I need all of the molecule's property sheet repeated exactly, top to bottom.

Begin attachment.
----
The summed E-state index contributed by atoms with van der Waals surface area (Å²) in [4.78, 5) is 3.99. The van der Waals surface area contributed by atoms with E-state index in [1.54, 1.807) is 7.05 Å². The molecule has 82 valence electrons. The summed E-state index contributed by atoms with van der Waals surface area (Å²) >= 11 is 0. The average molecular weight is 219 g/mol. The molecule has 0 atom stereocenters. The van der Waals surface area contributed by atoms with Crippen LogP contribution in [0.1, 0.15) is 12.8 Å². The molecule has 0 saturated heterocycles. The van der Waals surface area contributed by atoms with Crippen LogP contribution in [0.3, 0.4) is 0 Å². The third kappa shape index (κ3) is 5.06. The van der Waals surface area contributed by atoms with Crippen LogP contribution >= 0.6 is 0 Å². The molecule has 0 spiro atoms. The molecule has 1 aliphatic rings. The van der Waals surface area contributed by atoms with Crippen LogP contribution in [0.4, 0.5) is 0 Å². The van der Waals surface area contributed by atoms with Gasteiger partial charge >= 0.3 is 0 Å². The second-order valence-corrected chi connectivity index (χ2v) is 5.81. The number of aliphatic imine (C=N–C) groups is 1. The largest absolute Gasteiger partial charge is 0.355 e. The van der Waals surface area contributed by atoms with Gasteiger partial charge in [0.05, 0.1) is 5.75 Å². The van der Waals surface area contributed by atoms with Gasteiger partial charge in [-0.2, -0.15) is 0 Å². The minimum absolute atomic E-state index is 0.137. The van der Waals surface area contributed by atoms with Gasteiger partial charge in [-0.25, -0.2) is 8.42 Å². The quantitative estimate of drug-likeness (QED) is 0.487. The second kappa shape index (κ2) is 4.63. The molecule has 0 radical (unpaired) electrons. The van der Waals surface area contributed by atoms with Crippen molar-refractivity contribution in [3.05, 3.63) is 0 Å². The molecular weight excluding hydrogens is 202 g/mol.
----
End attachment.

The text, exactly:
The summed E-state index contributed by atoms with van der Waals surface area (Å²) in [4.78, 5) is 3.99. The van der Waals surface area contributed by atoms with E-state index in [1.54, 1.807) is 7.05 Å². The molecule has 82 valence electrons. The summed E-state index contributed by atoms with van der Waals surface area (Å²) >= 11 is 0. The average molecular weight is 219 g/mol. The molecule has 0 atom stereocenters. The van der Waals surface area contributed by atoms with Crippen LogP contribution in [0.1, 0.15) is 12.8 Å². The molecule has 0 saturated heterocycles. The van der Waals surface area contributed by atoms with Crippen LogP contribution in [0.3, 0.4) is 0 Å². The third kappa shape index (κ3) is 5.06. The van der Waals surface area contributed by atoms with Crippen LogP contribution >= 0.6 is 0 Å². The molecule has 0 spiro atoms. The molecule has 1 aliphatic rings. The van der Waals surface area contributed by atoms with Crippen LogP contribution in [0.4, 0.5) is 0 Å². The van der Waals surface area contributed by atoms with Gasteiger partial charge >= 0.3 is 0 Å². The second-order valence-corrected chi connectivity index (χ2v) is 5.81. The number of aliphatic imine (C=N–C) groups is 1. The largest absolute Gasteiger partial charge is 0.355 e. The van der Waals surface area contributed by atoms with Gasteiger partial charge in [0.05, 0.1) is 5.75 Å². The van der Waals surface area contributed by atoms with Gasteiger partial charge in [-0.2, -0.15) is 0 Å². The minimum absolute atomic E-state index is 0.137. The van der Waals surface area contributed by atoms with Gasteiger partial charge in [-0.25, -0.2) is 8.42 Å². The quantitative estimate of drug-likeness (QED) is 0.487. The second kappa shape index (κ2) is 4.63. The molecule has 0 radical (unpaired) electrons. The van der Waals surface area contributed by atoms with Crippen molar-refractivity contribution in [3.05, 3.63) is 0 Å². The molecular weight excluding hydrogens is 202 g/mol.